There are fancier desserts out there for sure, but only a few make our eyes wide open with joy as a huge platter of Italian cookies. We made a list of some of our favorites, from 20th century Italian-American masterpieces to ancient Roman recipes that are hundreds of years older than Christmas itself. Each of us can find a favorite, but seriously, it’s a tough job to pick only one.
These lovely almond-flavoured biscotti were supposedly first made during the Middle Ages. Their name is derived from the ‘Amaro’, which means bitter, in reference to the strong flavor of bitter almonds or apricot kernels, which are conventionally used in the recipe, together with egg whites and sugar.
Similar to the popular amaretti cookie, ricciarelli were conceived in Tuscany in the 14th century, and they are served until today on Christmas. Crunchy and chewy, the flourless almond cookies can be stored for weeks in a sealed container, making them perfect for baking ahead.
Baci di dama
The origin of these cookies is ambiguous, but we know where they got their name, which in Italian means "lady's kisses." Superb hazelnut butter cookies, held together with a dollop of Nutella; now who wouldn't want to kiss the person who gave them these.
Hailing from Tuscany, these twice-baked cookies are made for dipping in a strong cup of espresso, though milk or hot chocolate wouldn't be a bad choice either.
Light, airy, sweet sponge biscuits shaped into a large finger. They were first made in the 15th century at the Duchy of Savoy for a visit by the King of France. These authorized court biscuits were frequently served to guests as a token of local cuisine.
The simple, yet delightful Italian butter cookies have been made since the Middle Ages, habitually regarded as a gift on festive junctures such as weddings or religious feasts.
Biscotti al Cocco
These powdery, buttery cookies feature coconut as the key ingredient. The dough has a mixture of eggs, butter, sugar, and grated coconut. It is usually rolled into balls or flat discs when combined. These cookies are baked till golden and crispy and can be presented plain or adorned with liquid chocolate or powdered sugar.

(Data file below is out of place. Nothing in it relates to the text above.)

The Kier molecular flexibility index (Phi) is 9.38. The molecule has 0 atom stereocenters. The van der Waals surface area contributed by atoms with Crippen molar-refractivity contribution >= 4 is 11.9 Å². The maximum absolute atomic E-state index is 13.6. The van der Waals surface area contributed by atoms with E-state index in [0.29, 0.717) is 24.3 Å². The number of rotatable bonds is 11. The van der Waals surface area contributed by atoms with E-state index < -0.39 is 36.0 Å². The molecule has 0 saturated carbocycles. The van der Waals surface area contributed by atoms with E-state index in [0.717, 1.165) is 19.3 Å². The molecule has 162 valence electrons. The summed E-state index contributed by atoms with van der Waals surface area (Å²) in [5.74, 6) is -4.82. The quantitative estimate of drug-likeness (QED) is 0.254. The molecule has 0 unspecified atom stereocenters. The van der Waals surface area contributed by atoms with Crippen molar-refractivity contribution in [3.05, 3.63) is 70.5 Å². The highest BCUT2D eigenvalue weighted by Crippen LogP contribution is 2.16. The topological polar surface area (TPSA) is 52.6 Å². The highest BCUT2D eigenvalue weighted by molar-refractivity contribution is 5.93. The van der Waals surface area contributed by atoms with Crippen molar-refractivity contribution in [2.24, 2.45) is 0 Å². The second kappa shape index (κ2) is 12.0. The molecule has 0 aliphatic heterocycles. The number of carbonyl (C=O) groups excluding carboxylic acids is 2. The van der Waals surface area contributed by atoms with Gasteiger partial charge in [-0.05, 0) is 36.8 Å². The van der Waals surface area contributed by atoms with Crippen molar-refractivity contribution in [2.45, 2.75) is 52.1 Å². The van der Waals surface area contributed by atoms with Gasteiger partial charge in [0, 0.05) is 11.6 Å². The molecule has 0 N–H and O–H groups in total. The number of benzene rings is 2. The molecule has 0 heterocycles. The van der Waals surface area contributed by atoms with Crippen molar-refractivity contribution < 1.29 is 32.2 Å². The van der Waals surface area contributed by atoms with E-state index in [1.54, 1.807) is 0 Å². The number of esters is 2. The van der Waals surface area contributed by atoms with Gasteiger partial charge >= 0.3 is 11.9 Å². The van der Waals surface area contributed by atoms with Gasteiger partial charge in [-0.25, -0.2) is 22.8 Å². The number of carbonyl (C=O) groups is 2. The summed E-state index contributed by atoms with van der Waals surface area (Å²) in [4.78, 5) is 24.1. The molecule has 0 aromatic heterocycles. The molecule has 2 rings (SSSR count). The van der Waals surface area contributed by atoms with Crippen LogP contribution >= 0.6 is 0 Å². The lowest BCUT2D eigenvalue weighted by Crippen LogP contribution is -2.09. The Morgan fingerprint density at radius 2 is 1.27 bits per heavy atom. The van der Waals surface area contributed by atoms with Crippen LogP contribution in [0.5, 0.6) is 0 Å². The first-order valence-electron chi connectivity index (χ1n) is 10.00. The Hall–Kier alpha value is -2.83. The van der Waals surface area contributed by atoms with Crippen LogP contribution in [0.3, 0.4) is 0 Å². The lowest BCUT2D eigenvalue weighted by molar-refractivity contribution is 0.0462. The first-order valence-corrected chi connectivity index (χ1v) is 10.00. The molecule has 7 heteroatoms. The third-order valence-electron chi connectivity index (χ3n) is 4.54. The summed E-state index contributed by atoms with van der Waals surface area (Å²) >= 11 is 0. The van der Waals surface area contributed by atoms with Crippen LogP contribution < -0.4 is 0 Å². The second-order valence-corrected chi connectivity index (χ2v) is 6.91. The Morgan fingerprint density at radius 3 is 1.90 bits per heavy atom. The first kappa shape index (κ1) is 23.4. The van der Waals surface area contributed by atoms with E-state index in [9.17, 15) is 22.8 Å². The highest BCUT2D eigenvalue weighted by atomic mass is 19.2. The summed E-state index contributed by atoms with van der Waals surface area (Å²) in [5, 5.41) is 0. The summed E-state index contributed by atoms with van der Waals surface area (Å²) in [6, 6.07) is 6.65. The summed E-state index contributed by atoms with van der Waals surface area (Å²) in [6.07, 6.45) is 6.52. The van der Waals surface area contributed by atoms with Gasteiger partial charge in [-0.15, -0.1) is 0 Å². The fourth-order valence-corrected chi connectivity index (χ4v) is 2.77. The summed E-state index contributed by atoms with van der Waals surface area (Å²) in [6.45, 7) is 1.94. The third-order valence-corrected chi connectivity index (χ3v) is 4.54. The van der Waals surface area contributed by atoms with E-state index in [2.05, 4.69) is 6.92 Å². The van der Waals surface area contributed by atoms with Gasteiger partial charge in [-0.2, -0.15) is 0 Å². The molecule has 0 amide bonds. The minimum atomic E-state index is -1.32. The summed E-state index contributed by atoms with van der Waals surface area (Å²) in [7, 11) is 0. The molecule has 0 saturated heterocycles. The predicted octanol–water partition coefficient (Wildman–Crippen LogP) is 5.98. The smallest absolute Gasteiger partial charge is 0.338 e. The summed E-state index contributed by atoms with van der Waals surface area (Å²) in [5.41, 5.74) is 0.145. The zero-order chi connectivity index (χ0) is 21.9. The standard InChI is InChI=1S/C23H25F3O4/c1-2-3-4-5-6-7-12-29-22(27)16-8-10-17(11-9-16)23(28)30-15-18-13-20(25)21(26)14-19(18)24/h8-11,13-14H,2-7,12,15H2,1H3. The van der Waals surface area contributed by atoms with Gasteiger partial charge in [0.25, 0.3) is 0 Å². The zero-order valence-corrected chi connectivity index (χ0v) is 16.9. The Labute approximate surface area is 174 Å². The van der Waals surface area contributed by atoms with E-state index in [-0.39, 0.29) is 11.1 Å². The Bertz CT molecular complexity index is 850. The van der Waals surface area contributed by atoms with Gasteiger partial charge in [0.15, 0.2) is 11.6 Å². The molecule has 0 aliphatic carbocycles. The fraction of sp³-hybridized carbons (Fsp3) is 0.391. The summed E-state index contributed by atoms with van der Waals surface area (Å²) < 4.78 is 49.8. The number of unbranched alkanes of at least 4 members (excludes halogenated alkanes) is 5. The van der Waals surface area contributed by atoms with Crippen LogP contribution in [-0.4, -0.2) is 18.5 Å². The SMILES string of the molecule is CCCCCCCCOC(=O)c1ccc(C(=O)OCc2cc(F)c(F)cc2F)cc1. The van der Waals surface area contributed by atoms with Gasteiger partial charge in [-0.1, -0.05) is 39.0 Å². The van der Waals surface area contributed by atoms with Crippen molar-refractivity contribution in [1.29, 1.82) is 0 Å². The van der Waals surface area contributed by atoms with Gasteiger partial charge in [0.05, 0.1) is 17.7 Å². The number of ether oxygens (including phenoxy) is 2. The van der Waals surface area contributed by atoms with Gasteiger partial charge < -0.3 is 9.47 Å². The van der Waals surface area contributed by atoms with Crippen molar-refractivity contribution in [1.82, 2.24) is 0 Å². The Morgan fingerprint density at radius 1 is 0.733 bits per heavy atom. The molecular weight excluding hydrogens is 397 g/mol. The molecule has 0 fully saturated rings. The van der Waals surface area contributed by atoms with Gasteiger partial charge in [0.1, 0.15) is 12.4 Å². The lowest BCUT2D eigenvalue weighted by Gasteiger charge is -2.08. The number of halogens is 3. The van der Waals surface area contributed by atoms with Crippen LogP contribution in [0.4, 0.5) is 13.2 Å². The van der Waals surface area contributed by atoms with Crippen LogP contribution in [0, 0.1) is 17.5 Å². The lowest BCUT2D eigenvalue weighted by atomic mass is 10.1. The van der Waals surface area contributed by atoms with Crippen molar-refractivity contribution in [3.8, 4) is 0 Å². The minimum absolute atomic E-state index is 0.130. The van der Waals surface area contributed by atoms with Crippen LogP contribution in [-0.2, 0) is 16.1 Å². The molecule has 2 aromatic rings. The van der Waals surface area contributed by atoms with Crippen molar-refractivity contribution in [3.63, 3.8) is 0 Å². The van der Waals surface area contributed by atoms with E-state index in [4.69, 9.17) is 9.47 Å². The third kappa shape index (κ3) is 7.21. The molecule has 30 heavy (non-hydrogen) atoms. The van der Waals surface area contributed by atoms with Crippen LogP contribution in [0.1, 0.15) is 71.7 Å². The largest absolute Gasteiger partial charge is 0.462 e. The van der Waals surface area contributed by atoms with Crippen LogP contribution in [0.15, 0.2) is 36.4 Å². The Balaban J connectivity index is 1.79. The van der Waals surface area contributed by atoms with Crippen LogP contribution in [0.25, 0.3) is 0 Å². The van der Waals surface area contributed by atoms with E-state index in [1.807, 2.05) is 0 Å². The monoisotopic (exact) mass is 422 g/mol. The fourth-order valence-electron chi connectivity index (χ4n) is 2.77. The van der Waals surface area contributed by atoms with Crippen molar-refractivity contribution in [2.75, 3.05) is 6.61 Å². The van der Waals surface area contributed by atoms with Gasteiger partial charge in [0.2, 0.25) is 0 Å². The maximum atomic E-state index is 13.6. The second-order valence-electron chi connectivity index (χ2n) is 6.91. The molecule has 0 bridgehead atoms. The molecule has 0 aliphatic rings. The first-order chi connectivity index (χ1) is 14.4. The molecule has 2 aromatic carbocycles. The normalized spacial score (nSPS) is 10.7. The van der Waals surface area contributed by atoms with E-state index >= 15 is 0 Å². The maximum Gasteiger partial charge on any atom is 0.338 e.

Originating from Abruzzo, the crisp, flat waffle cookies are made in a special hot iron. Pizzelle cookies predate Christmas and are said to be the oldest cookie recipe on Earth, dating back to the 8th century B.C. In olden times, when electric irons were absent, presses were made from cast iron and were heated over a fire or directly on the stovetop.
Though the colors are meant to signify the Italian flag, they also make it perfect for Christmastime. To ensure they're bright, get gel food colorings from a kitchen or craft store as the liquid drops from the superstore won't produce the required deep red and green color.
The delicate almond cookies with a rich toffee flavor can be cast into cups, rolled into cigars or shaped into dessert taco shells as they come out of the oven. Can be customized in various ways: Try coating them with chocolate, replacing the espresso with a liquor of your choice, or making gentle cookie sandwiches filled with a little bit of Nutella.
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Lazzaroni family is frequently credited for the original Amaretti cookies. Since 1718, the Lazzaroni family has manufactured amaretti cookies in Saronno, Italy from their family recipe. Their legendary amaretti cookies are crafted from a combination of sugar, apricot kernels, and egg whites. The outcome of Lazzaroni's traditional process is crisp, airy cookies with a characteristic bittersweet flavor. Ideal with espresso, dessert wine, and after-dinner liquors.
Source(s): TasteAtlas, FoodNetwork